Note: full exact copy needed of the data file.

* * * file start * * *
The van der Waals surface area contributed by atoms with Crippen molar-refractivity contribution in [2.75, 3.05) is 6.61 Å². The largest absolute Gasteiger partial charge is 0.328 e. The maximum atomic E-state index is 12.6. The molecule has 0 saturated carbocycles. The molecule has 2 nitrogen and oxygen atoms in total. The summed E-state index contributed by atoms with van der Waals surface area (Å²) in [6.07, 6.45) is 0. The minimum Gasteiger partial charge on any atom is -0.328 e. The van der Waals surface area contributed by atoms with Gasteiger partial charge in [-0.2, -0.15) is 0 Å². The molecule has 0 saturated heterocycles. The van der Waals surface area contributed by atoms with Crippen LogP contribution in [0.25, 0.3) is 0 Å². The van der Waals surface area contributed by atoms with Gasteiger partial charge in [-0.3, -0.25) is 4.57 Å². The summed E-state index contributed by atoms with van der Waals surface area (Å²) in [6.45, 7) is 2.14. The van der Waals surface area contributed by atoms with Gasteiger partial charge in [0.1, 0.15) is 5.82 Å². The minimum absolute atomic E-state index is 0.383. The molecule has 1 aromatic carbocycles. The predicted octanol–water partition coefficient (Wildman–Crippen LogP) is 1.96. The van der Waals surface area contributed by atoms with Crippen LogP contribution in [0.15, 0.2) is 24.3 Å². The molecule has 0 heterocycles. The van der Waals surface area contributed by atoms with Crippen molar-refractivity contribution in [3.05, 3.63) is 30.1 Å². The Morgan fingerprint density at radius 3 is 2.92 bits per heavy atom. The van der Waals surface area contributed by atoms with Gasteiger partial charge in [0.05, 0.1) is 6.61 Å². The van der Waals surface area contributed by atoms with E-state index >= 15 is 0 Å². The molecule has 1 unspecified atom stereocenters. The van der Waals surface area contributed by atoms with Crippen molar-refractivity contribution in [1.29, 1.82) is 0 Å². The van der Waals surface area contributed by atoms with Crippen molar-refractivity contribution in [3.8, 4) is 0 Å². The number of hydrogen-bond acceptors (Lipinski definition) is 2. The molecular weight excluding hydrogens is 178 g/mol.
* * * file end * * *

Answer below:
The van der Waals surface area contributed by atoms with Crippen molar-refractivity contribution in [2.75, 3.05) is 6.61 Å². The largest absolute Gasteiger partial charge is 0.328 e. The maximum atomic E-state index is 12.6. The molecule has 0 saturated carbocycles. The molecule has 2 nitrogen and oxygen atoms in total. The summed E-state index contributed by atoms with van der Waals surface area (Å²) in [6.07, 6.45) is 0. The minimum Gasteiger partial charge on any atom is -0.328 e. The van der Waals surface area contributed by atoms with Gasteiger partial charge in [-0.2, -0.15) is 0 Å². The molecule has 0 saturated heterocycles. The van der Waals surface area contributed by atoms with Crippen LogP contribution in [0.25, 0.3) is 0 Å². The van der Waals surface area contributed by atoms with Gasteiger partial charge in [-0.3, -0.25) is 4.57 Å². The summed E-state index contributed by atoms with van der Waals surface area (Å²) in [6.45, 7) is 2.14. The van der Waals surface area contributed by atoms with Gasteiger partial charge in [0.1, 0.15) is 5.82 Å². The minimum absolute atomic E-state index is 0.383. The molecule has 1 aromatic carbocycles. The predicted octanol–water partition coefficient (Wildman–Crippen LogP) is 1.96. The van der Waals surface area contributed by atoms with Crippen LogP contribution in [0.15, 0.2) is 24.3 Å². The molecule has 0 heterocycles. The van der Waals surface area contributed by atoms with Crippen molar-refractivity contribution in [3.05, 3.63) is 30.1 Å². The Morgan fingerprint density at radius 3 is 2.92 bits per heavy atom. The van der Waals surface area contributed by atoms with Gasteiger partial charge in [0.05, 0.1) is 6.61 Å². The van der Waals surface area contributed by atoms with E-state index >= 15 is 0 Å². The molecule has 1 unspecified atom stereocenters. The van der Waals surface area contributed by atoms with Crippen molar-refractivity contribution in [1.29, 1.82) is 0 Å². The van der Waals surface area contributed by atoms with Crippen molar-refractivity contribution in [3.8, 4) is 0 Å². The number of hydrogen-bond acceptors (Lipinski definition) is 2. The molecular weight excluding hydrogens is 178 g/mol.